So we wait for someone to reform policing though I am told as many as 13 police commissions' recommendations are maturing for years in the pickle jars of home ministry.

Our attitude to fighting terrorism needs to undergo a thorough makeover. Whenever suspected acts of extremism are reported scoop artists no doubt aided by netas look for reasons to disprove them.

As a result we saw the sad story of police being asked to prosecute one of the top guns of the Intelligence Bureau in Gujarat became someone high in the power train decided to rewrite the action plan. But we have to recognise results achieved also despite these shackles.

It gives us hope to see the much-maligned police recently hauling up 17 suspected jihadi extremists before the court of law.

The biggest learning for the US from Orlando is it has to clean up the glorification of violence in the social environment. Otherwise, it cannot cut down repetition of mindless acts like the Orlando massacre.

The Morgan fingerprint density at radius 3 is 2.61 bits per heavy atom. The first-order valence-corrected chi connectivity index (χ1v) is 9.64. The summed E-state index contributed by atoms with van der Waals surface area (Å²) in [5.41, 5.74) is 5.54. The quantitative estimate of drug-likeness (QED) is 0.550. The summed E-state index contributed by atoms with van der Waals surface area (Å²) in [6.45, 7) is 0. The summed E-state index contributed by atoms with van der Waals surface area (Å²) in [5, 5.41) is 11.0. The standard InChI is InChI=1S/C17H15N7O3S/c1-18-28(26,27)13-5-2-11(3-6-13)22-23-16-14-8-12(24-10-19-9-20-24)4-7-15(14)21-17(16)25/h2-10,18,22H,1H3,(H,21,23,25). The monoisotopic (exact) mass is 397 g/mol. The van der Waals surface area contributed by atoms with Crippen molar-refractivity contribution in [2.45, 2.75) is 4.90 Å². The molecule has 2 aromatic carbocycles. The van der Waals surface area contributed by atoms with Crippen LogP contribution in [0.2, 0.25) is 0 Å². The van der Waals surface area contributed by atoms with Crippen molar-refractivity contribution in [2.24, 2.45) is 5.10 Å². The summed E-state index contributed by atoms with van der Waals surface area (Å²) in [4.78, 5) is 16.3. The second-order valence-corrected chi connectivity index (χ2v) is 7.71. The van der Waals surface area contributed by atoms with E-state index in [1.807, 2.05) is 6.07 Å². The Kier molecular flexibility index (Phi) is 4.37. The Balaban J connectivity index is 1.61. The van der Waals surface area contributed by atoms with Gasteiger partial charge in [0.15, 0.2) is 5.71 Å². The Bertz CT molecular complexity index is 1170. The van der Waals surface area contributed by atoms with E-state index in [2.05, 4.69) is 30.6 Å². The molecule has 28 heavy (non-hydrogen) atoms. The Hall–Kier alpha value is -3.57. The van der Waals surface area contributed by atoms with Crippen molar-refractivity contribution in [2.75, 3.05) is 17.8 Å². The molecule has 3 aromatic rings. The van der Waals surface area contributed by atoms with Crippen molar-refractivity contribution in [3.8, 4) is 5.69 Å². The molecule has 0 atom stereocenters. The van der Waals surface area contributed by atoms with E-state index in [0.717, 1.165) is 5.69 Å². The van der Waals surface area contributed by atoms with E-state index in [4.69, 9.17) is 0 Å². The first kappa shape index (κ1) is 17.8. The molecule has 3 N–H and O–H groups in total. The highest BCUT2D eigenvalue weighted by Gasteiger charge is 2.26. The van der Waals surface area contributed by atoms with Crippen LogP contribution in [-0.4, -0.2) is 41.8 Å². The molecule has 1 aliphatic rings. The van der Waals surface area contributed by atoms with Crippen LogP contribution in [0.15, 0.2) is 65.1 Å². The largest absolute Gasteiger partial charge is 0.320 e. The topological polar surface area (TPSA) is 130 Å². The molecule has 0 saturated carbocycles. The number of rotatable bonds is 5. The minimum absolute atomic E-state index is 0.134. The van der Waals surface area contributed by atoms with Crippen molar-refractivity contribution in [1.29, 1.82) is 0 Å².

Though, to say so does not help the victims who would consider it a pompous statement, the question is why such gruesome acts of violence do not happen in Canada, another land of immigrants just across the US border to the north?

In fact, Canada has one of the lowest rates of gun-related violence unlike the US which has the dubious distinction at the other end of the highest violence of similar kind.

This has an Indian context as well because our enforcement of arms act is suspect and illegal gun making a cottage industry.

I remember when my point on this was disputed in a civil-military conference at the chief secretary's level in Kolkata,

I sent my man to buy from the bazaar a pipe gun that fired a single shot for Rs 65 and produced it before my session ended.

I hope things have improved now and not merely the price of an illegal weapon in Kolkata because it is becoming a hotspot for acts of violence.

Last updated: June 13, 2016 | 17:01